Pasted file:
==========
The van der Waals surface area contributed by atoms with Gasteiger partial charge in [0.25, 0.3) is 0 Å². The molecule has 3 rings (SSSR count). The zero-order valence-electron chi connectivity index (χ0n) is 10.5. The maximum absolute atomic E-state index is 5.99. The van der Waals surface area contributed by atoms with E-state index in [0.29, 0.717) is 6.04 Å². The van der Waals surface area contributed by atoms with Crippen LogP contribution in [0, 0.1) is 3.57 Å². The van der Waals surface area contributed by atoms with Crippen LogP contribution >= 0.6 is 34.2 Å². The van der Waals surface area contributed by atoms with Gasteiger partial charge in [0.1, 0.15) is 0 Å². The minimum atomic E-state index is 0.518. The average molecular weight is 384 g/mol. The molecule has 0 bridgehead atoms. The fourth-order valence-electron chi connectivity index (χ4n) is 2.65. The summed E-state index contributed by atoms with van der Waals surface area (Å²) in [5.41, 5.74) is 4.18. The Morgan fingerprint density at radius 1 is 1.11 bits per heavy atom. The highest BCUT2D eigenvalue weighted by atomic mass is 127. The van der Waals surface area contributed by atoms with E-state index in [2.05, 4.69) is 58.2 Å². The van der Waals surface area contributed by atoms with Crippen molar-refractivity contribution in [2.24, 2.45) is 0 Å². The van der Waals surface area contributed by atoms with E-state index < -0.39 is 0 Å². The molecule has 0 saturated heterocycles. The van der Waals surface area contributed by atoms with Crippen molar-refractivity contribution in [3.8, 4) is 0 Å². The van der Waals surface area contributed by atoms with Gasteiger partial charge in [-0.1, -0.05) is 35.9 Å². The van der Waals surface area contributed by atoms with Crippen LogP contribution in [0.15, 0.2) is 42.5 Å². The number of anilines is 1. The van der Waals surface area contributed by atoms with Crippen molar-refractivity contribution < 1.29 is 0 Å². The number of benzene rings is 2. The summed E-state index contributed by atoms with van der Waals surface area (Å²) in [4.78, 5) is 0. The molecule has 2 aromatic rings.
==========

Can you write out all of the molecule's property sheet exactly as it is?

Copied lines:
The van der Waals surface area contributed by atoms with Gasteiger partial charge in [0.25, 0.3) is 0 Å². The molecule has 3 rings (SSSR count). The zero-order valence-electron chi connectivity index (χ0n) is 10.5. The maximum absolute atomic E-state index is 5.99. The van der Waals surface area contributed by atoms with E-state index in [0.29, 0.717) is 6.04 Å². The van der Waals surface area contributed by atoms with Crippen LogP contribution in [0, 0.1) is 3.57 Å². The van der Waals surface area contributed by atoms with Crippen LogP contribution >= 0.6 is 34.2 Å². The van der Waals surface area contributed by atoms with Gasteiger partial charge in [0.1, 0.15) is 0 Å². The minimum atomic E-state index is 0.518. The average molecular weight is 384 g/mol. The molecule has 0 bridgehead atoms. The fourth-order valence-electron chi connectivity index (χ4n) is 2.65. The summed E-state index contributed by atoms with van der Waals surface area (Å²) in [5.41, 5.74) is 4.18. The Morgan fingerprint density at radius 1 is 1.11 bits per heavy atom. The highest BCUT2D eigenvalue weighted by atomic mass is 127. The van der Waals surface area contributed by atoms with E-state index in [2.05, 4.69) is 58.2 Å². The van der Waals surface area contributed by atoms with Crippen molar-refractivity contribution in [2.24, 2.45) is 0 Å². The van der Waals surface area contributed by atoms with E-state index < -0.39 is 0 Å². The molecule has 0 saturated heterocycles. The van der Waals surface area contributed by atoms with Crippen molar-refractivity contribution in [3.8, 4) is 0 Å². The van der Waals surface area contributed by atoms with Gasteiger partial charge in [-0.1, -0.05) is 35.9 Å². The van der Waals surface area contributed by atoms with Crippen LogP contribution in [0.15, 0.2) is 42.5 Å². The number of anilines is 1. The van der Waals surface area contributed by atoms with Crippen molar-refractivity contribution < 1.29 is 0 Å². The number of benzene rings is 2. The summed E-state index contributed by atoms with van der Waals surface area (Å²) in [4.78, 5) is 0. The molecule has 2 aromatic rings.